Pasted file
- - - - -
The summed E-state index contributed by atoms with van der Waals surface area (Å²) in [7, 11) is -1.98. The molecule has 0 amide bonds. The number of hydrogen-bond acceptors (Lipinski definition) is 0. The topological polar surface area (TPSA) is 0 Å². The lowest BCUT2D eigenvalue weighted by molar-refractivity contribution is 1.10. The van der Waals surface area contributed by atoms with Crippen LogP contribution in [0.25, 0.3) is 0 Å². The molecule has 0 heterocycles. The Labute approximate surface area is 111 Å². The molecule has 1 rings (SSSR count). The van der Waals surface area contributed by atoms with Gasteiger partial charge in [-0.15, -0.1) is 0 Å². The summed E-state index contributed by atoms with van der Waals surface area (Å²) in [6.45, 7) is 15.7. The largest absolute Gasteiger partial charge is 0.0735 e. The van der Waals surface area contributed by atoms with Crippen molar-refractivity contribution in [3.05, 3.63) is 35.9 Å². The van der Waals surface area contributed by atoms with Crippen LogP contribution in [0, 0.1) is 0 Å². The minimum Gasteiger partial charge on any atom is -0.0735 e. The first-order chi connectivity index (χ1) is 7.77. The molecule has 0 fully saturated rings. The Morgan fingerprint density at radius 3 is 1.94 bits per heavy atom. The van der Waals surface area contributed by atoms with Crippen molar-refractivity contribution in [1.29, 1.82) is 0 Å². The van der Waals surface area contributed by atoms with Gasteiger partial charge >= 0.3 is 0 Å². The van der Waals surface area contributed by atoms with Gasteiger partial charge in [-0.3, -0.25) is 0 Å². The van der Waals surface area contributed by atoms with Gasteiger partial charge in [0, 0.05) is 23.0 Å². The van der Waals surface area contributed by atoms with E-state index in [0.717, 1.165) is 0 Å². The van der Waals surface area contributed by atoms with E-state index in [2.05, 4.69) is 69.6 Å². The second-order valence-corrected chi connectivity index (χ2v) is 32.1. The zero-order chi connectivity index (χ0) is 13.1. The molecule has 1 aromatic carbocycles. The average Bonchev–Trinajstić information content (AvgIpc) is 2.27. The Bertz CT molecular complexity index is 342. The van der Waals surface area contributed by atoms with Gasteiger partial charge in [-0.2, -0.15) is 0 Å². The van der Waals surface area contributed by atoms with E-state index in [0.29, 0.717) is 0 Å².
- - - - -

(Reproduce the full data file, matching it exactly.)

The summed E-state index contributed by atoms with van der Waals surface area (Å²) in [7, 11) is -1.98. The molecule has 0 amide bonds. The number of hydrogen-bond acceptors (Lipinski definition) is 0. The topological polar surface area (TPSA) is 0 Å². The lowest BCUT2D eigenvalue weighted by molar-refractivity contribution is 1.10. The van der Waals surface area contributed by atoms with Crippen LogP contribution in [0.25, 0.3) is 0 Å². The molecule has 0 heterocycles. The Labute approximate surface area is 111 Å². The molecule has 1 rings (SSSR count). The van der Waals surface area contributed by atoms with Gasteiger partial charge in [-0.15, -0.1) is 0 Å². The summed E-state index contributed by atoms with van der Waals surface area (Å²) in [6.45, 7) is 15.7. The largest absolute Gasteiger partial charge is 0.0735 e. The van der Waals surface area contributed by atoms with Crippen molar-refractivity contribution in [3.05, 3.63) is 35.9 Å². The van der Waals surface area contributed by atoms with Crippen LogP contribution in [0, 0.1) is 0 Å². The minimum Gasteiger partial charge on any atom is -0.0735 e. The first-order chi connectivity index (χ1) is 7.77. The molecule has 0 fully saturated rings. The Morgan fingerprint density at radius 3 is 1.94 bits per heavy atom. The van der Waals surface area contributed by atoms with Crippen molar-refractivity contribution in [1.29, 1.82) is 0 Å². The van der Waals surface area contributed by atoms with Gasteiger partial charge >= 0.3 is 0 Å². The van der Waals surface area contributed by atoms with Gasteiger partial charge in [-0.3, -0.25) is 0 Å². The van der Waals surface area contributed by atoms with Gasteiger partial charge in [0, 0.05) is 23.0 Å². The van der Waals surface area contributed by atoms with E-state index in [0.717, 1.165) is 0 Å². The van der Waals surface area contributed by atoms with E-state index in [2.05, 4.69) is 69.6 Å². The second-order valence-corrected chi connectivity index (χ2v) is 32.1. The zero-order chi connectivity index (χ0) is 13.1. The molecule has 1 aromatic carbocycles. The average Bonchev–Trinajstić information content (AvgIpc) is 2.27. The Bertz CT molecular complexity index is 342. The van der Waals surface area contributed by atoms with Gasteiger partial charge in [-0.2, -0.15) is 0 Å². The van der Waals surface area contributed by atoms with E-state index in [0.29, 0.717) is 0 Å².